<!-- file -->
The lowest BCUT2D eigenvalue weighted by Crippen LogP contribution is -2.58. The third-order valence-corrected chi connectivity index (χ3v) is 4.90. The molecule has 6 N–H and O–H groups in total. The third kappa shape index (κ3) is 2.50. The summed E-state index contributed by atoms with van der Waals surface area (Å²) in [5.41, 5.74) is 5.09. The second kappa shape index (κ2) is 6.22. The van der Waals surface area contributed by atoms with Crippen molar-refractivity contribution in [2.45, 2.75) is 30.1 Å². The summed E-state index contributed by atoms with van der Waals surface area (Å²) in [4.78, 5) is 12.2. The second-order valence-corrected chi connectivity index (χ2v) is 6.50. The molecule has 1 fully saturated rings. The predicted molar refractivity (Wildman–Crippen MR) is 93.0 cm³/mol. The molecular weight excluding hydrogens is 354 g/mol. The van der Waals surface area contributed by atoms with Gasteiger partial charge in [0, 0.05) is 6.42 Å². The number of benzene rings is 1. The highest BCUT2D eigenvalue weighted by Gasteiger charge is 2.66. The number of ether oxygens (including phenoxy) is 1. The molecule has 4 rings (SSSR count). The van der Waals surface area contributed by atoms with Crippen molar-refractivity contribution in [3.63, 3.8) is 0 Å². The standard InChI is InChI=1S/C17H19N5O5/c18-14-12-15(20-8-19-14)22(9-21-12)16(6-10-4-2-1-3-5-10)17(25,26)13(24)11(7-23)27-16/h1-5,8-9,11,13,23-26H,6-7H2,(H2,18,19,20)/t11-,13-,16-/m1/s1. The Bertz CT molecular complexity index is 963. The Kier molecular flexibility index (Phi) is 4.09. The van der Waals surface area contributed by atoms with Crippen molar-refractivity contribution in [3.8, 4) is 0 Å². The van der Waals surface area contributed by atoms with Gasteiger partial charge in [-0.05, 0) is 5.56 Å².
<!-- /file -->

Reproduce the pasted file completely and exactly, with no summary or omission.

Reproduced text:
The lowest BCUT2D eigenvalue weighted by Crippen LogP contribution is -2.58. The third-order valence-corrected chi connectivity index (χ3v) is 4.90. The molecule has 6 N–H and O–H groups in total. The third kappa shape index (κ3) is 2.50. The summed E-state index contributed by atoms with van der Waals surface area (Å²) in [5.41, 5.74) is 5.09. The second kappa shape index (κ2) is 6.22. The van der Waals surface area contributed by atoms with Crippen molar-refractivity contribution in [2.45, 2.75) is 30.1 Å². The summed E-state index contributed by atoms with van der Waals surface area (Å²) in [4.78, 5) is 12.2. The second-order valence-corrected chi connectivity index (χ2v) is 6.50. The molecule has 1 fully saturated rings. The predicted molar refractivity (Wildman–Crippen MR) is 93.0 cm³/mol. The molecular weight excluding hydrogens is 354 g/mol. The van der Waals surface area contributed by atoms with Gasteiger partial charge in [0, 0.05) is 6.42 Å². The number of benzene rings is 1. The highest BCUT2D eigenvalue weighted by Gasteiger charge is 2.66. The number of ether oxygens (including phenoxy) is 1. The molecule has 4 rings (SSSR count). The van der Waals surface area contributed by atoms with Crippen molar-refractivity contribution in [3.63, 3.8) is 0 Å². The standard InChI is InChI=1S/C17H19N5O5/c18-14-12-15(20-8-19-14)22(9-21-12)16(6-10-4-2-1-3-5-10)17(25,26)13(24)11(7-23)27-16/h1-5,8-9,11,13,23-26H,6-7H2,(H2,18,19,20)/t11-,13-,16-/m1/s1. The Bertz CT molecular complexity index is 963. The Kier molecular flexibility index (Phi) is 4.09. The van der Waals surface area contributed by atoms with Crippen molar-refractivity contribution in [3.8, 4) is 0 Å². The van der Waals surface area contributed by atoms with Gasteiger partial charge in [-0.05, 0) is 5.56 Å².